Deans' stroke musings

Changing stroke rehab and research worldwide now.Time is Brain!Just think of all the trillions and trillions of neurons that DIE each day because there are NO effective hyperacute therapies besides tPA(only 12% effective). I have 493 posts on hyperacute therapy, enough for researchers to spend decades proving them out. These are my personal ideas and blog on stroke rehabilitation and stroke research. Do not attempt any of these without checking with your medical provider. Unless you join me in agitating, when you need these therapies they won't be there.

What this blog is for:

Shortly after getting out of the hospital and getting NO information on the process or protocols of stroke rehabilitation and recovery I started searching on the internet and found that no other survivor received useful information. This is an attempt to cover all stroke rehabilitation information that should be readily available to survivors so they can talk with informed knowledge to their medical staff. It's quite disgusting that this information is not available from every stroke association and doctors group.
My back ground story is here:http://oc1dean.blogspot.com/2010/11/my-background-story_8.html

Wednesday, March 8, 2017

Here's how much the US spends on Alzheimer's disease

Our stroke associations should have stroke statistics like this readily available and use them to get research funding from foundations to solve all the fucking problems in stroke. 

Costs to treat stroke in America may double by 2030

Costs to treat stroke may increase from $71.55 billion in 2010 to $183.13 billion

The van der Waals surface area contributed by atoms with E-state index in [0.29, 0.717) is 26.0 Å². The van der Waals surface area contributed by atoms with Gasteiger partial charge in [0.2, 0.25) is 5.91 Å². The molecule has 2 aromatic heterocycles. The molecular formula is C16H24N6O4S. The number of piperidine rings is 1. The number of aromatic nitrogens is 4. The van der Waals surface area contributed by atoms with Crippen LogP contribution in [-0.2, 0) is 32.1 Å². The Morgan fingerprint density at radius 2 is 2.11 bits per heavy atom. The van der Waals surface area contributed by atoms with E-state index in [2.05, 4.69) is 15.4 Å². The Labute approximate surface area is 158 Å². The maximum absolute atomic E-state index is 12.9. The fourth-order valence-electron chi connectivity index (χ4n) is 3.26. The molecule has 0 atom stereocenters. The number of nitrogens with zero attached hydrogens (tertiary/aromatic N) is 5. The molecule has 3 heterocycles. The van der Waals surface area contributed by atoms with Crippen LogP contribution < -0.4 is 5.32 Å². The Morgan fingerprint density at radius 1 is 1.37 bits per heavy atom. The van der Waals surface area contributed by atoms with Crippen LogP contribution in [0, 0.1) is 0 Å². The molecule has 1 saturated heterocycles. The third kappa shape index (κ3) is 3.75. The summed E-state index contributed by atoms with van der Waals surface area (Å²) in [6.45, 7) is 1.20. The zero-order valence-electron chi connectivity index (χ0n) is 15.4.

http://www.businessinsider.com/alzheimers-disease-spending-in-us-to-top-259-billion-2017-3
Alzheimer's disease is the only one of the top leading causes of death whose progression can't be slowed down or stopped. 
 The neurodegenerative disease affects about 5.5 million Americans, a number that's expected to balloon to 13.8 million by 2050
And the amount spent caring for people with Alzheimer's is expected to reach $259 billion in 2017, according to a report released Tuesday by the Alzheimer's Association.
"Everybody with a brain at risk and needs to care about this," Beth Kallmyer, vice president of constituent services for the Alzheimer’s Association told Business Insider.
The search for a treatment to Alzheimer's hasn't been going well. There are only four approved drugs that treat symptoms of the disease, and several hopeful treatments have failed key studies over the last few months. 
So while death rates for illnesses such as HIV and heart disease have dropped over the past 14 years, the Alzheimer's Association noted, Alzheimer's deaths are up 89% over that period. 

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